Uncertain future but no second thoughts: Utah couple supports each other through multiple cancer diagnoses
MAGNA, Utah – Ricky and Lexie Stafford are barely adults, but their challenges are the kind faced by couples in their golden years: Preparing pills, managing doctor appointments, administering nightly treatments.
That reality has taught them wisdom beyond their years.
“The joy in our lives has little to do with our trials, but everything to do with how we face those trials, right?” said Ricky Stafford, 23.
The Staffords have had plenty of practice facing trials. It’s been the theme of their relationship.
They met in the cancer ward at Primary Children’s Hospital when Lexie was 15 and Ricky was 17.
He had leukemia, she had stage four neuroblastoma, a tumor the size of a cantaloupe.
“I was really, really sick,” said Lexie, who is now 21. “I was just learning to walk again.”
Throughout their treatment, the teens grew close, sharing stories, comparing scars and, finally, going into remission.
“Ever since then, we’ve been best friends,” she said.
About two years later, Ricky’s leukemia returned with a vengeance while he was serving a mission for The Church of Jesus Christ of Latter-Day Saints. Doctors decided he was initially too sick to return to Utah for treatment. So, Lexie visited New York to be his cheerleader.
That’s when the friendship blossomed into something more.
“When he saw me, he started to cry and it melted my heart and I knew,” Lexie said.
Ricky added, “I don’t even know if I waited before I gave her a kiss, and I said, this is happening.”
He knew he would need her to get through the treatment ahead. He proposed and she accepted, with his health very much in question. Some family and friends didn’t understand.
“Why are you guys getting engaged when you don’t even know if he’s going to make it?” Lexie said. “I would tell them, I don’t care, it doesn’t matter. I love him and he’s my person.”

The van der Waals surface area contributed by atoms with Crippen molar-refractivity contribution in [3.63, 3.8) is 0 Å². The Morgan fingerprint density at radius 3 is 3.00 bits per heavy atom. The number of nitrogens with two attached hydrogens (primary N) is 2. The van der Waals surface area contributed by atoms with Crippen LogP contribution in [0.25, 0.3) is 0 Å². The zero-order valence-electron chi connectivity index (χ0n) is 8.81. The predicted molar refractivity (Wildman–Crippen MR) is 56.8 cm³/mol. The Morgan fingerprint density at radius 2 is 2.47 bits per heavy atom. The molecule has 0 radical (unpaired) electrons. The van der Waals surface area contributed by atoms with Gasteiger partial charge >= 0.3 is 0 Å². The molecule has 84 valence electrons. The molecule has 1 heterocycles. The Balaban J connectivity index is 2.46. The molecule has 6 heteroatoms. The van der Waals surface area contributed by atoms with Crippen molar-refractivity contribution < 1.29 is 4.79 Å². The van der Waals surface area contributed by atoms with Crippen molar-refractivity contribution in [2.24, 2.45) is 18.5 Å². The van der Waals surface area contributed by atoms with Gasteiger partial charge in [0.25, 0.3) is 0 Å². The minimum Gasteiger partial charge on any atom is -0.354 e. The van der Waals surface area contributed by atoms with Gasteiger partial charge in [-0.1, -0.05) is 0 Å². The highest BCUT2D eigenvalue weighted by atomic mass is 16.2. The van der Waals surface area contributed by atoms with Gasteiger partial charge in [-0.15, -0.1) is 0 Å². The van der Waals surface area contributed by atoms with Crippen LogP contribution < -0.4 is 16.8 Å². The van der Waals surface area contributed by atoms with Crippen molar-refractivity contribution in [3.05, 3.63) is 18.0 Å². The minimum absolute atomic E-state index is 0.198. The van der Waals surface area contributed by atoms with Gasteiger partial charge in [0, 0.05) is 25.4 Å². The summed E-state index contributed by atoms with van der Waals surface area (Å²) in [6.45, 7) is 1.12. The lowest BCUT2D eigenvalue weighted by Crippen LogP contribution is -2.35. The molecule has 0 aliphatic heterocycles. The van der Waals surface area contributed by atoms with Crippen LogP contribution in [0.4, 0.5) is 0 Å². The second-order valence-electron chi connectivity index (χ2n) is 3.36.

Ricky’s treatment was brutal. His body rejected chemo and he endured a painful bone marrow transplant. Lexie helped him recover against all odds. Healthy again, they married.
Then it was Lexie’s turn. She has been in and out of the hospital with illnesses related to her cancer treatment. They have both learned, even after your treatment is done, you’re never really done with cancer.
Last January, doctors sent Lexie home on hospice. But once again, she rallied.
Ricky quit his dream of playing college basketball to be her caregiver. Off the court, Team Stafford has learned to play by rules that aren’t fair.
“I feel like people learn from their trials and become the people that they need to be,” said Lexie.
Amid the trials, they find joy in small things. They remain positive even with the latest diagnosis. Doctors say Lexie’s persistent lung problems — another side effect of cancer treatment — are the beginning stages of lung failure.
That is another blow they take in stride. As most couples their age face issues of raising children and starting careers, they deal with a different perspective of problems that usually come later in life.
“We get called old souls pretty often,“ Ricky said. “We do understand what it’s like to endure physical difficulties, emotional difficulties. And that stuff usually comes later in life, right?”
They don’t know how much time they have left, but they’ll live life to the fullest.
“When we got married, we knew we were never going to be 80-year-olds on our front porch, holding hands looking into the sunset,” said Ricky. “It might be one year; it might be 10 days. We don’t know what the future holds, but what we do know is that we can’t sit and waste it.”
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